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Publication numberUS5140832 A
Publication typeGrant
Application numberUS 07/625,058
Publication dateAug 25, 1992
Filing dateDec 10, 1990
Priority dateDec 11, 1989
Fee statusLapsed
Also published asCA2032007C, DE3940878A1, DE3940878C2, DE59004776D1, EP0432564A1, EP0432564B1
Publication number07625058, 625058, US 5140832 A, US 5140832A, US-A-5140832, US5140832 A, US5140832A
InventorsAnton Deininger, Klaus Erdmann
Original AssigneeThe Coca-Cola Company, Bosch-Siemens Hausgerate Gmbh
Export CitationBiBTeX, EndNote, RefMan
External Links: USPTO, USPTO Assignment, Espacenet
Refrigeration system for a beverage dispenser
US 5140832 A
In a post-mix beverage dispenser a heat conducting plate assembly couples the bottom wall of a carbonator tank to the side walls of beverage concentrate storage tanks for the bi-directional transfer of heat therebetween. The cold temperature of the carbonator tank including an ice bank therein chills the concentrate to help achieve a suitable serving temperature of a finished drink. The higher temperature of the concentrate helps warm the bottom area of the carbonator tank in the region of an outlet opening to preclude freezing of carbonated water in the outlet opening.
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What is claimed is:
1. In a refrigeration apparatus for a post-mix beverage dispenser including a carbonator tank for storing carbonated water, means for forming an ice bank of a controlled thickness in the carbonator tank, a carbonated water outlet in one wall of the carbonator tank, and a beverage concentrate storage compartment, the improvement comprising:
a heat conducting plate having an enlarged portion connected to said one wall of said carbonator tank closely adjacent said outlet and arms extending therefrom into said beverage concentrate storage compartment, said arms forming one or more walls of said storage compartment, whereby heat from beverage concentrate in the beverage concentrate storage compartment is transferred to the region of the carbonated water outlet to preclude freezing of the carbonated water in that region.
2. The apparatus of claim 1 wherein said enlarged portion is conformally shaped to said one wall and surrounds said carbonated water outlet.

The present invention relates to a system for cooling the components of a post-mix beverage in a beverage dispenser. More specifically, the present invention relates to the provision of a heat sink assembly interconnecting a compartment of the beverage dispenser containing the carbonator and a compartment of the beverage dispenser containing the concentrate containers to beneficially transfer heat between the respective compartments.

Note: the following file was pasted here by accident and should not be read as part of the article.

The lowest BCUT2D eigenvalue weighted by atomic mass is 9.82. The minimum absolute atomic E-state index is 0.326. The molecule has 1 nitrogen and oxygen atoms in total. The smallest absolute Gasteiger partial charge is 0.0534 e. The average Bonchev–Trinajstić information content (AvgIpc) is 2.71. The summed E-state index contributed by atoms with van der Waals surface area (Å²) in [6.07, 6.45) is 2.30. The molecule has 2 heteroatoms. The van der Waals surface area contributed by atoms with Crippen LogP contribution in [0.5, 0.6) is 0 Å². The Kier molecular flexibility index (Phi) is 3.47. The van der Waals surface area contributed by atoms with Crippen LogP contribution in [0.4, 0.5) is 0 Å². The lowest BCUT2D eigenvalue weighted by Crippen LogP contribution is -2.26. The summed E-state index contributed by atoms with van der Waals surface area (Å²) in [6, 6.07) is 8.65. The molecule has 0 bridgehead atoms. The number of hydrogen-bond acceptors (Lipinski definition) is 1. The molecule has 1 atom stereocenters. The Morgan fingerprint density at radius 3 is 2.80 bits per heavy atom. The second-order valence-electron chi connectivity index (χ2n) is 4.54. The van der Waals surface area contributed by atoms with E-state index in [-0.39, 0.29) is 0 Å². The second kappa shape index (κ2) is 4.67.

In post-mix beverage dispensers which mix a diluent such as carbonated water and a beverage concentrate it is necessary that the water is sufficiently cooled to provide a drink of a proper temperature. The colder the water the better capacity it has for absorbing CO2 gas to form carbonated water. Furthermore, since the amount of carbonated water in the final drink is several times the amount of beverage concentrate, the temperature of the carbonated water essentially determines the temperature of the final beverage of drink.

When cooling the carbonated water a natural limit is set which is determined by the freezing point of the carbonated water. In order to increase the cooling capacity when storing the carbonated water in a carbonator tank, a part of it will be stored as ice in the form of an ice bank around the perimeter of the tank. The thickness of the resulting ice bank serves as a criteria for the evaluation of the cooling capacity and the temperature of the carbonated water within the tank. As known the carbonated water is preferably cooled by the provision of cooling coils surrounding the carbonator tank. Systems of this type have a very high cooling efficiency.

It is desirable to also cool the beverage concentrates in storage containers therefor within the beverage dispenser prior to mixing of those beverage concentrates with carbonated water. One reason for cooling the beverage concentrate is to increase the shelf-life of the beverage concentrate and another reason is to ensure a proper serving temperature of the final post-mix drink mixture.

One conventional approach to cooling both the carbonated water and the beverage concentrate is to individually regulate and cool the respective components through separate means. This is generally done because the temperature and cooling requirements for the two beverage components are different from each other. For example, the temperature of the carbonated water is ideally as close as possible to the freezing point of the water. The beverage concentrate on the other hand should have a temperature which is low enough so that when mixed with the carbonated water near its freezing point the resulting temperature of the mixture is at the desired drink temperature. Typically the systems for individually regulating and cooling the carbonated water and beverage concentrate are complicated and expensive to manufacture.